Made from mostly corn, but also rye and malted barley, Dancing Pines bourbon gives off aromas of corn, nutmeg and vanilla. The spirit is aged in white American oak and is bottled at 88 proof. The result is medium-bodied and suggests flavors of cardamom, clove and licorice.

But after finding a cocktail-friendly local whiskey, Carey came face to face with a Colorado Manhattan’s biggest challenge: coming up with a substitute for sweet vermouth. Vermouth is an aromatized wine — a wine fortified with additional alcohol and infused with botanicals such as roots, bark, flowers, seeds, herbs and spices. Carey looked first to local liqueurs to see which ones had the right kinds of spice and sweetness that would work with the bourbon.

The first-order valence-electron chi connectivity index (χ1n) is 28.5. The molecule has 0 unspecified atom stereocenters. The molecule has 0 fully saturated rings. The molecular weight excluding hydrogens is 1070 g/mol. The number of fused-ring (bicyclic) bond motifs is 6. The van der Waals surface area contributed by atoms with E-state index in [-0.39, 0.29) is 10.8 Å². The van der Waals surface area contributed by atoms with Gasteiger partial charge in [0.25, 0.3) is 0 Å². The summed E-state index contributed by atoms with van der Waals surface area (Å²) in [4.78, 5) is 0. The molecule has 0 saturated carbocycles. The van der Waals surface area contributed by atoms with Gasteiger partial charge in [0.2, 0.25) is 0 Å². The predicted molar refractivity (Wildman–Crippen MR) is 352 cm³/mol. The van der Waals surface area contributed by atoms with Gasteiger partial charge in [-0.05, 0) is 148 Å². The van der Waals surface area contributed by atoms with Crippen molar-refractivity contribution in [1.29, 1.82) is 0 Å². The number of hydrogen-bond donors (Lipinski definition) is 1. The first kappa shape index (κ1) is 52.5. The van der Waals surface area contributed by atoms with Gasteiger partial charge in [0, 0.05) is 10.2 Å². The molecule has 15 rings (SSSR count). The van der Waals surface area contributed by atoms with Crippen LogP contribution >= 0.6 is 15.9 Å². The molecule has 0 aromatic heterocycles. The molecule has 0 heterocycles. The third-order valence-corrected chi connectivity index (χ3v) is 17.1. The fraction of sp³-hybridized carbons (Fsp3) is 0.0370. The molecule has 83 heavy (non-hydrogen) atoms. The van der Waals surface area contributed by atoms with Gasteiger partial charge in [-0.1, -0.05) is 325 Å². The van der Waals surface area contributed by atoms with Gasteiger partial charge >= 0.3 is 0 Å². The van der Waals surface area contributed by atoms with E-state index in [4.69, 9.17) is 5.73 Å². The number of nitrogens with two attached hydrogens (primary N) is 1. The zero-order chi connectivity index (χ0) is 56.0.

“We kind of worked our way down the line to see what worked and what didn’t,” she explains. “When we tried Leopold Brothers’ Three Pins Alpine Herbal Pine liqueur, we just fell in love with the complexity. You can really taste a lot of the spices, and I think that it mixes with the bourbon really well.”

It was probably the best choice she could have made. Vermouths, traditionally, were made in Europe from botanicals foraged at high elevations, which is precisely how Three Pins is made. However, the foraging is done on the slopes of the Rocky Mountains — so the roots and herbs and flowers are native to Colorado, giving the liqueur a truly local flavor.

Chelsea Carey, making her Manhattan with 100% Colorado spirits, behind the bar at The Crown Social.
Chelsea Carey, making her Manhattan with 100% Colorado spirits, behind the bar at The Crown Social.
Kevin Galaba